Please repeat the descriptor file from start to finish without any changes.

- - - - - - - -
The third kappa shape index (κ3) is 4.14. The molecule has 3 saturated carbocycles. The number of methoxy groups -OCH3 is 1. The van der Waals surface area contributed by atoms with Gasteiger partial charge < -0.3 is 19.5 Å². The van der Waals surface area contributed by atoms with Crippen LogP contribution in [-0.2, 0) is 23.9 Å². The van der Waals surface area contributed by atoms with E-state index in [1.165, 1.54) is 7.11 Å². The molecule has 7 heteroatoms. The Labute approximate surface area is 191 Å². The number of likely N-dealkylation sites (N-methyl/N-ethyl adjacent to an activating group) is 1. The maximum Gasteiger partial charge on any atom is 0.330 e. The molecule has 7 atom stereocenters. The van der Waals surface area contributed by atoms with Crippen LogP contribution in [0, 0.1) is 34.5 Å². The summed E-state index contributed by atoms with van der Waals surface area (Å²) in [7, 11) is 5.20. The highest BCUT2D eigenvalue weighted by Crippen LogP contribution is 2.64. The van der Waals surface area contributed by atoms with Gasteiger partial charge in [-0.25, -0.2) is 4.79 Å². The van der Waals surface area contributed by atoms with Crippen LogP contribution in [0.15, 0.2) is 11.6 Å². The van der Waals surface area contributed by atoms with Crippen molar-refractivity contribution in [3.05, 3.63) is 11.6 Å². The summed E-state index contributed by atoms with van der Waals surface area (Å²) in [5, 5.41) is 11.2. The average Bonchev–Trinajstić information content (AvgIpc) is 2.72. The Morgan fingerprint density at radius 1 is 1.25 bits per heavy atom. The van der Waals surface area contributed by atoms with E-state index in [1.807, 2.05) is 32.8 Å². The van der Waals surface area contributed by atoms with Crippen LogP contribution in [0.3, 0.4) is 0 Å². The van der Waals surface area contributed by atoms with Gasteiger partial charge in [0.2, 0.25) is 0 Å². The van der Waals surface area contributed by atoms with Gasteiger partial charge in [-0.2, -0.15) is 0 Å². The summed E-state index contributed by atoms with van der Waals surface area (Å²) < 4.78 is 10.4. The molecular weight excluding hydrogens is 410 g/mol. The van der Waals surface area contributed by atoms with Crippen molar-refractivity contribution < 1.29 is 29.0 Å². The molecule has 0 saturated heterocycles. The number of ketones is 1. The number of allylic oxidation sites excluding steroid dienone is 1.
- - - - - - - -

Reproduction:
The third kappa shape index (κ3) is 4.14. The molecule has 3 saturated carbocycles. The number of methoxy groups -OCH3 is 1. The van der Waals surface area contributed by atoms with Gasteiger partial charge < -0.3 is 19.5 Å². The van der Waals surface area contributed by atoms with Crippen LogP contribution in [-0.2, 0) is 23.9 Å². The van der Waals surface area contributed by atoms with E-state index in [1.165, 1.54) is 7.11 Å². The molecule has 7 heteroatoms. The Labute approximate surface area is 191 Å². The number of likely N-dealkylation sites (N-methyl/N-ethyl adjacent to an activating group) is 1. The maximum Gasteiger partial charge on any atom is 0.330 e. The molecule has 7 atom stereocenters. The van der Waals surface area contributed by atoms with Crippen LogP contribution in [0, 0.1) is 34.5 Å². The summed E-state index contributed by atoms with van der Waals surface area (Å²) in [7, 11) is 5.20. The highest BCUT2D eigenvalue weighted by Crippen LogP contribution is 2.64. The van der Waals surface area contributed by atoms with Gasteiger partial charge in [-0.25, -0.2) is 4.79 Å². The van der Waals surface area contributed by atoms with Crippen LogP contribution in [0.15, 0.2) is 11.6 Å². The van der Waals surface area contributed by atoms with Crippen molar-refractivity contribution in [3.05, 3.63) is 11.6 Å². The summed E-state index contributed by atoms with van der Waals surface area (Å²) in [5, 5.41) is 11.2. The average Bonchev–Trinajstić information content (AvgIpc) is 2.72. The Morgan fingerprint density at radius 1 is 1.25 bits per heavy atom. The van der Waals surface area contributed by atoms with E-state index in [1.807, 2.05) is 32.8 Å². The van der Waals surface area contributed by atoms with Crippen LogP contribution in [0.3, 0.4) is 0 Å². The van der Waals surface area contributed by atoms with Gasteiger partial charge in [0.2, 0.25) is 0 Å². The van der Waals surface area contributed by atoms with Gasteiger partial charge in [-0.2, -0.15) is 0 Å². The summed E-state index contributed by atoms with van der Waals surface area (Å²) < 4.78 is 10.4. The molecular weight excluding hydrogens is 410 g/mol. The van der Waals surface area contributed by atoms with Crippen molar-refractivity contribution < 1.29 is 29.0 Å². The molecule has 0 saturated heterocycles. The number of ketones is 1. The number of allylic oxidation sites excluding steroid dienone is 1.